The former chief executive of Putnam Investments, who was ousted after the market timing scandal erupted at the Marsh & Mclennan-owned mutual fund manager, will receive $78 million in compensation.
Lawrence Lasser and Putnam entered into arbitration in January in a dispute over how much money was owed to Lasser. A lawyer for Lasser said his client realized virtually all the expectations of his contract. In a filing with the US Securities and Exchange Commission, Marsh said the settlement represents about $25 million less than the company had accrued in compensation expense for Lasser in previous years.
Marsh declined to comment further, other than to say the settlement was good for Putnam’s shareholders and employees.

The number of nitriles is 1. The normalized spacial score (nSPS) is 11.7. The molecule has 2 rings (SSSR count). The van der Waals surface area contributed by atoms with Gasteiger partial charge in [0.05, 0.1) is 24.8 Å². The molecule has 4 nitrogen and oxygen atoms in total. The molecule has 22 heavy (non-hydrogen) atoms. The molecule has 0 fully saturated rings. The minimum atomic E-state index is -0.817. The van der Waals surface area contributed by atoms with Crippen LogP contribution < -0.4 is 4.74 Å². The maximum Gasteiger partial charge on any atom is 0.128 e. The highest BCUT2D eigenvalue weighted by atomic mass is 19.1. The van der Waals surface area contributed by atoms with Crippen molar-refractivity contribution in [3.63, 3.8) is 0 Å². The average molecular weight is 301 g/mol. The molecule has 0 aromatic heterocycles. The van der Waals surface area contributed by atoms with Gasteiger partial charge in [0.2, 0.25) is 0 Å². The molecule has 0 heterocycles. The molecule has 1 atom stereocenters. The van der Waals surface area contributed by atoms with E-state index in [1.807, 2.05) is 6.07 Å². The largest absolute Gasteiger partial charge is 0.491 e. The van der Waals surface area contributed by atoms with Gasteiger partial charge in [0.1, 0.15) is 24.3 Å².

“It’s fair to say Mr. Lasser is extremely pleased with the result,” said Daniel A. Pollack of Pollack & Kaminsky, lead counsel in the arbitration case. Lasser was freed from a non-compete agreement that would have kept him from working for a competitor for six years, allowing him to work immediately, Pollack said. Marsh also agreed to indemnify Lasser for all claims against him by any other party in future legal proceedings, he said. Marsh and Putnam also withdrew their termination for cause, and Lasser obtained a general release for all claims from Putnam, a spokesman for Lasser said.
In previous SEC filings, Lasser was promised $15 million upon retirement in a 1997 agreement that was amended in 2001 to include almost $17 million more. The promised payment was to be made on 31 December 2005.